First up, I was eager to test the Harrow Vapour. I have seen some top players use Harrow gear, but my impression of Harrow has always been one of mediocrity; neither particularly good nor bad. And my experience with this racquet confirmed this. It was okay, but I felt like it didn’t add anything to my game. The handle of the racquet had a nice square feeling in my hand, but other than that, I was unimpressed. I also question the durability of this racquet, since, in my experience, Harrow racquets seem to be somewhat on the fragile side. The addition of a quality Ashaway string make this racquet an alright choice for an inexperienced player purchasing their first “good” racquet, but I can’t help but think that a good Manta or Tecnifibre racquet might be a better choice for a beginner due to potential reliability issues. This racquet might be a good control subject, one to test how other racquets perform against it.The next racquet I tried was the Tecnifibre Dynergy Tour 125. I was absolutely blown away by the amount of power I could get from this racquet. I felt myself being able to slow down my swing and concentrate on the trajectory of the shot while using the incredible power of this racquet to get it there. This sharpened up my ball control a little compared to the others, but the compromise being made here is in touch. I found many drop shots finding the tin or being too high and loose. Maybe a different string type or tension would fix this, but string can only do so much to correct flaws. It’s nice and light, evenly balanced, and it even has killer tribal style graphics for an extra amount of on court swagger. I’m fairly new to the Tecnifibre product line, but the more I use them the more I am impressed.
Finally, there was the Dunlop Biomimetic Pro GT-X 140. I know Brent has recently reviewed this one, and our opinions definitely differ. This racquet is an update of the racquet that I used to play with (the Aerogel 4D Pro GT-X), and I have to say it feels like Dunlop is headed in the wrong direction on this one. I prefer a head light or balanced racquet, and this racquet was probably one of the most head heavy I’ve ever played with. It gave me a bit of the control and touch I’d expect from a racquet of this price point, but the added weight in the head made my shots feel sluggish and clunky. And a big question with Dunlop is always durability.In the past, it has frustrated me the lack of consistency in the durability of Dunlop racquets. Some have lasted months, and some have lasted only a few hours. But they are such good racquets, that I kept buying them anyways. But this racquet does seem sturdier than previous models, and evidently more material has been added in the head to increase durability. Dunlop’s are also notorious for having poor quality factory string, so be prepared to pay for a restringing right off the bat to get the full experience. Maybe with a new set of strings this racquet might come close to the performance of the others, but today I was just not feeling it.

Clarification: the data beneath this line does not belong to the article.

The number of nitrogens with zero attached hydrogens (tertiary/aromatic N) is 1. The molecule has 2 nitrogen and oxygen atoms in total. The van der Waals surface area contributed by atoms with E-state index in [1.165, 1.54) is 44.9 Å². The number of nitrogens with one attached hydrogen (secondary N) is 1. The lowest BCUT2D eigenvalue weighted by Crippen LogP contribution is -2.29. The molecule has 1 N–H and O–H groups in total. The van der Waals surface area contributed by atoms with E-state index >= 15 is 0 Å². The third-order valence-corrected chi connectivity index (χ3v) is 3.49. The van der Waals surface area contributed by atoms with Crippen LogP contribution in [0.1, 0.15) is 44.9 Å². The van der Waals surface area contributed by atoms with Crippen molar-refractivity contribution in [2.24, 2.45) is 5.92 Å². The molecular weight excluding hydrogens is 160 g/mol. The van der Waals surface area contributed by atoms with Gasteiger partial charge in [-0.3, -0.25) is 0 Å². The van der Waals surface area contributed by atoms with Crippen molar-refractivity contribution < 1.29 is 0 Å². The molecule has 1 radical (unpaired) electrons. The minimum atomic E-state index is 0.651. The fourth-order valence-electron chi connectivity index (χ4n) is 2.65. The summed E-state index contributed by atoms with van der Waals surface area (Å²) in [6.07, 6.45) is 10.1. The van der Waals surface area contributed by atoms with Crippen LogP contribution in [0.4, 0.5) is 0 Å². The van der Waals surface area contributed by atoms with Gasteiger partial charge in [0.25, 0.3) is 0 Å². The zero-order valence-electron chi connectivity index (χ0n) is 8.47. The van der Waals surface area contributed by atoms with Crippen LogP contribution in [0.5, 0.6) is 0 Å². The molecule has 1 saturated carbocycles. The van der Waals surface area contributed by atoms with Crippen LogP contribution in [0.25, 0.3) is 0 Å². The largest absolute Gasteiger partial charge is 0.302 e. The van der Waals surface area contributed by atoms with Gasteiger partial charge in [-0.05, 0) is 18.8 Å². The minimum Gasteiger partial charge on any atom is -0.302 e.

In a racquet, I generally look for the one with the fewest compromises. Every racquet will sacrifice something for something else, weather it be power for control, weight for durability, or what have you. These compromises can be used to pad weaknesses in your game, or accentuate strengths. For a player like myself that lacks the power that my opponents often have, a racquet that can bump my power up a little is something to consider. Today, the Dynergy 125 Tour stood above the rest for me. I don’t know if it was the cool tribal graphics that made me feel extra stylish on court, but it was above all the most fun to play with. While it slightly faltered compared to the touch of the other racquets, the power I was able to get from a low swing speed boosted my control and accuracy, which are the the two most important things in my game.